This week has been a challenge for me. This was spring break for my son’s school and we had been planning to rent a cabin close to Norfork Lake (click here for more info – it’s beautiful!). I had been looking forward to spending a week on the boat, grilling at the cabin and running flea markets with the family. Thanks to COVID-19, however, those plans got cancelled. Since I am now stuck “sheltering in place” until at least April 17th when the governor will reevaluate letting schools and work resume, I decided to join the Research Like a Pro 14-day Challenge put on by FamilyLocket.com. The idea of the challenge is to follow their step-by-step process for digging into a research objective for 14-days (duh) to get comfortable with the concepts.
For this project, I chose a simple objective. Nicole and Diana, the brains behind FamilyLocket, suggested picking something simple for an ancestor born in the last century or so when records are more prevalent. My project is to identify the birth location of my Great Grandmother (Granny to me), Lillian Atris Evans. Granny was one of 8 kids, I’ve discovered, even though most of the family only knew of 5 siblings. She was the third born, in 1903. I was only 9 when she died in 1983 and when I was old enough to have an interest in genealogy, only folklore survived about the specifics for her birth. My aunt thinks she might have been born in Poplar Bluff, Missouri, but there isn’t really any documentation to back that up.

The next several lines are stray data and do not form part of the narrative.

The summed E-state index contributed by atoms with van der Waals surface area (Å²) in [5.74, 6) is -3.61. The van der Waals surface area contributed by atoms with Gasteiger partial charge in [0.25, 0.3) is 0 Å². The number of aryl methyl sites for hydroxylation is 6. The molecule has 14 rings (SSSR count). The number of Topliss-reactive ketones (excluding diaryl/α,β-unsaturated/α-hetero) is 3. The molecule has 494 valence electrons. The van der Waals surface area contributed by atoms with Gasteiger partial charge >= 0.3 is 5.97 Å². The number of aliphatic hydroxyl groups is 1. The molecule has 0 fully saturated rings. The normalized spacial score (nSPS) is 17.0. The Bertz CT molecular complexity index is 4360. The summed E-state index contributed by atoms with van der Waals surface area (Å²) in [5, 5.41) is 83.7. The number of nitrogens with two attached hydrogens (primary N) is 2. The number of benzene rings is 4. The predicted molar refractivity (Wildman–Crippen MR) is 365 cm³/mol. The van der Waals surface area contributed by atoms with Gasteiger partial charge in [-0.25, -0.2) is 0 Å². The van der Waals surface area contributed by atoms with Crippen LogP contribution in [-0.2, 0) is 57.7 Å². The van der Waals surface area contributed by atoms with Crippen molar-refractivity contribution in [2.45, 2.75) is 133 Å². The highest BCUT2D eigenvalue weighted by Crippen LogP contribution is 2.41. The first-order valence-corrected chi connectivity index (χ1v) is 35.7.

At this point in the challenge, we’re on Day 6 of the project, each step occupying 2 days so far. I’ve identified the objective, analyzed existing sources and created a timeline of Granny’s life. Days 5 and 6 involve researching a locality. In all of the research projects that I’ve done, locality research is my biggest downfall. I hate it. Not gonna lie. I don’t like taking the time to learn about the location because I’d rather jump in and start searching. However, being true to the challenge, I made myself slow down and follow Nicole’s instruction. What I found out surprised me and has made me rethink my dislike for locality research.
I focused my research on Pemiscot County, Missouri, even though Poplar Bluff is a few counties away. Why? It’s simple. Her family had owned land in Pemiscot county in 1900 and had moved south into Arkansas by 1910 after the death of Lillian’s father. It seems unlikely that they family would’ve moved north further into Missouri, just to turn around and move back south again. The logistics just don’t fit to me. In focusing my efforts on Pemiscot, I started looking at record collections. I didn’t know that they had birth records as far back at 1817 digitized! There were also state censuses to supplement the federal census, and these are indexed online, as well. Even though I only spent a few minutes (30-45 or so) looking into the location, I learned a lot; enough to have changed my opinion about the necessity of locality research.
I did go ahead and search three of the record collections I located – I can’t change that much about myself that fast! But I stopped there and will spend some more time digging into Pemiscot county. I have other projects that are going to take place there so having a guide to refer back to will definitely come in handy in the future. Tomorrow we’re starting on the hypothesis – for my project, it will be the idea that Granny was born in Pemiscot county, not Poplur Bluff (Butler County) as previously thought.
I look forward to finishing this project. I’m a stubborn person, but being open to the process has really changed my point of view and I think it will considerably change the way I research.